Without Deadlines, I Wouldn’t Write Anything

Dear Creative Friends:

Having written more than two million published words, you may be surprised to hear that I could easily toss my MacBook Pro out the window and not miss it at all. As opposed to many of my writing colleagues, I do not NEED to write. That’s why, whether from an editor or self-imposed, I have learned to cherish deadlines.

My appreciation for due dates may go back to my days in advertising or radio scriptwriting. Miss a media deadline and there’s a blank page in tomorrow’s newspaper or dead air on a thousand radio stations. Perhaps not literally, but you get the idea.

Or it may go back to my college days. Despite the fact that I wrote almost all my papers the night before they were due, I still typically earned a “B.”  Sure, my prose could have been better, but I was just a kid and had other priorities. The act of writing was never an eager pursuit or hobby. I had friends who voluntarily filled eight or ten journals a year, but I only wrote on assignment. What’s more, I don’t think I ever proofread any of my writing until my mid-20s.

Every book contract comes with a deadline, often a year or more before the book actually hits the market. The wise author has all kinds of tricks to make sure they stay on track. It might be keeping a calendar with incremental due dates for certain word counts. It might be keeping a sticky note on your office door with critical deadlines.

My writing friend, Bob Hostetler, lies to himself about deadlines, sometimes convincing his cognitive self the manuscript is due an entire month before it actually is, leaving him plenty of time for final review and revisions.

Self-imposed deadlines may be the million dollar secret to how I work. I am constantly giving myself assignments to finish a proposal or send an email with attachments to my agent. In practice, if something more urgent or profitable comes along, I’ll flex on those dates. I typically juggle a variety of projects, chapters, and manuscripts. If I hit a roadblock, I can easily set one writing project aside because there’s always another one calling my name.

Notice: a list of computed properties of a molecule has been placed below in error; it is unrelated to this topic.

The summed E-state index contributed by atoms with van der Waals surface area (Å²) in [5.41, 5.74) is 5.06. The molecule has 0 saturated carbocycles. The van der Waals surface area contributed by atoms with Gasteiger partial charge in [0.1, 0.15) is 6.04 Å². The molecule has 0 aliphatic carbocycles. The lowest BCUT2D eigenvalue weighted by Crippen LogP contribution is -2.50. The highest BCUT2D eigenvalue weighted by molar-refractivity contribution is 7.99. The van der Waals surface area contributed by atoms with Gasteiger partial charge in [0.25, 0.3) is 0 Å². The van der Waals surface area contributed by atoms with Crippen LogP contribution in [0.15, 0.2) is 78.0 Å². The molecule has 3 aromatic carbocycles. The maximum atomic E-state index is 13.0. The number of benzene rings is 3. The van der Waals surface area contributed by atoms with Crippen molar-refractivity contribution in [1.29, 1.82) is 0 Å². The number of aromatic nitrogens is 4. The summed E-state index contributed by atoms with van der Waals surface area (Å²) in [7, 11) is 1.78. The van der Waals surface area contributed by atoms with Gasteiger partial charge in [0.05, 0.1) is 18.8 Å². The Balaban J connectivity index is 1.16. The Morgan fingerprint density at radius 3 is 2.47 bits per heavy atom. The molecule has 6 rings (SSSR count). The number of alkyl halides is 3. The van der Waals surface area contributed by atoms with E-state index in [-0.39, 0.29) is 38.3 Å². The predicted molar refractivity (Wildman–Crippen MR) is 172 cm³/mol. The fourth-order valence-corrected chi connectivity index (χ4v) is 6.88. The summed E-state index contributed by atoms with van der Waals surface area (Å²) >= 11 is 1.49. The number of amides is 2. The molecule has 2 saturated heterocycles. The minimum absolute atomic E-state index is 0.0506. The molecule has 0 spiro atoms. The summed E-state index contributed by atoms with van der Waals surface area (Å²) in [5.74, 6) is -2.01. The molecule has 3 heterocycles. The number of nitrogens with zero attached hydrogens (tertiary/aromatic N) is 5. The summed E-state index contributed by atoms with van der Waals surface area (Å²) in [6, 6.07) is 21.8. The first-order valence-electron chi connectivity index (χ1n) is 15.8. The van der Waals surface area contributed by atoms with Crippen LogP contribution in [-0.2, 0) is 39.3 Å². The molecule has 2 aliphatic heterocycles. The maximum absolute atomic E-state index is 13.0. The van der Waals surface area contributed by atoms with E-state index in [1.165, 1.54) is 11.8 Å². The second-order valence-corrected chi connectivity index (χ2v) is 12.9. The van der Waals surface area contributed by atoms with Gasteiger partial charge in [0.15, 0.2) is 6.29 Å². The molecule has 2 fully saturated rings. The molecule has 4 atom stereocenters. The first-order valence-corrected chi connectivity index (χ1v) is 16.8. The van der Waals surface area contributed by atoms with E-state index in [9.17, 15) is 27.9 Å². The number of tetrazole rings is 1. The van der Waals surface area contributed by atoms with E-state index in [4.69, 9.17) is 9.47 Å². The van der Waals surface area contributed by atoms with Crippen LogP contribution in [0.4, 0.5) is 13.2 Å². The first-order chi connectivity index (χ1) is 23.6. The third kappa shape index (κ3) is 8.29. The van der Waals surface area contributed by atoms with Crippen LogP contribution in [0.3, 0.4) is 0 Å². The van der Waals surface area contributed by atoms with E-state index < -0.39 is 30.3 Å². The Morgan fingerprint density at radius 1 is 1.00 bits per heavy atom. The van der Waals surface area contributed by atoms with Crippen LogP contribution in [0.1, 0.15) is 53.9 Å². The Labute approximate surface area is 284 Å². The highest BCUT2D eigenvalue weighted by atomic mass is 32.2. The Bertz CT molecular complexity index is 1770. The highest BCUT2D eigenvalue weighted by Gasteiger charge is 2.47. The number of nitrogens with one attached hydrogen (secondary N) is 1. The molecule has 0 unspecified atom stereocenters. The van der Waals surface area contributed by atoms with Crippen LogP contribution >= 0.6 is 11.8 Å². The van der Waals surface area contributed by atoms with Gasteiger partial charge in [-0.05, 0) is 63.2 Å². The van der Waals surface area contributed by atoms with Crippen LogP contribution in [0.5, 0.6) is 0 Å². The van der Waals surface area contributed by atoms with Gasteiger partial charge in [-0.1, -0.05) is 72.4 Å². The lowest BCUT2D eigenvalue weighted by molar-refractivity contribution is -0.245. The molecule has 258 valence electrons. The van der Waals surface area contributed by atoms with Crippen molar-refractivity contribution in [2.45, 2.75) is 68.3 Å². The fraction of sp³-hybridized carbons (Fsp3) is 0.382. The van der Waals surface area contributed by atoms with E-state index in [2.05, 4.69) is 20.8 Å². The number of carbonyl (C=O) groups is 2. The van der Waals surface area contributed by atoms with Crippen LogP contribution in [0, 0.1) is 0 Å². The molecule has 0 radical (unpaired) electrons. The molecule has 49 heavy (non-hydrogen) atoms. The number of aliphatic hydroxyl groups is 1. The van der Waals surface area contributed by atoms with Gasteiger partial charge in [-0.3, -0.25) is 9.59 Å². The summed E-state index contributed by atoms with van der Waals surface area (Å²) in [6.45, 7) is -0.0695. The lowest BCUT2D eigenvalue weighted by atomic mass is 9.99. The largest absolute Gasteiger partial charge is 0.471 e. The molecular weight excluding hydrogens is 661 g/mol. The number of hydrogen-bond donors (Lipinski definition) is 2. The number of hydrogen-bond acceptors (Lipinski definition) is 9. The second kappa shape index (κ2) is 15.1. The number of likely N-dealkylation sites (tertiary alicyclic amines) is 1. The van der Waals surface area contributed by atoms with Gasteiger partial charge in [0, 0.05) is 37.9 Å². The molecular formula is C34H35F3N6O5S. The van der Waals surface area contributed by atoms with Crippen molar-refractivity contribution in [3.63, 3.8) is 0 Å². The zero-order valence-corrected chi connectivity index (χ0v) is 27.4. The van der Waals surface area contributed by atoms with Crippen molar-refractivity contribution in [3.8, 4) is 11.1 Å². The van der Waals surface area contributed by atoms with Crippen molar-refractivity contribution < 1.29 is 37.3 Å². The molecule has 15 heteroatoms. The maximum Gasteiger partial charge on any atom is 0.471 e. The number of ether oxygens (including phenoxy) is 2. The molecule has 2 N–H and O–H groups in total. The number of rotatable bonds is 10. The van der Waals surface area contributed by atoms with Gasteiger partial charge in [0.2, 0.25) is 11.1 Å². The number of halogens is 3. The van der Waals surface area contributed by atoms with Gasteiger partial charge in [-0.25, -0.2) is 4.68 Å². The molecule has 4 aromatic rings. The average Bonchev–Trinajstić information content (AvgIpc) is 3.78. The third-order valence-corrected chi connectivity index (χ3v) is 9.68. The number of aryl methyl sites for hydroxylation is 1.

I’ve been doing this for a while, so I know how long it takes to finish most projects. That allows me to practice another productivity trick that might be considered risky. I’ll set aside a project with a pressing deadline in favor of a project that might not be considered urgent at all. I know I won’t allow myself to miss that firm deadline and I also know that works expands to fill the time allotted for it. For example, facing a two-day project due on Friday, I have two choices. I could start on Monday allowing it—very likely—to take  up my entire week. Or I could spend Monday and Tuesday making progress on other ideas and projects, and turn my attention to the more urgent project later in the week finishing it just under the wire. As I learned in college, I work better under pressure.

Talking to colleagues, I’ve heard that most authors count on deadlines to ramp up adrenaline to finish a project. So never fear deadlines, they can be great motivators. Even ask clients and publishers for short deadlines. I may work through the night on occasion, but I haven’t missed one yet. Knock on wood.

And hey, if you’re part of writing group, I’d be honored to come divulge 14 axioms that have guided me on my erratic and improbable journey to national speaker and best-selling authorI can confirm nothing compares to holding that first published book in your hands.

 

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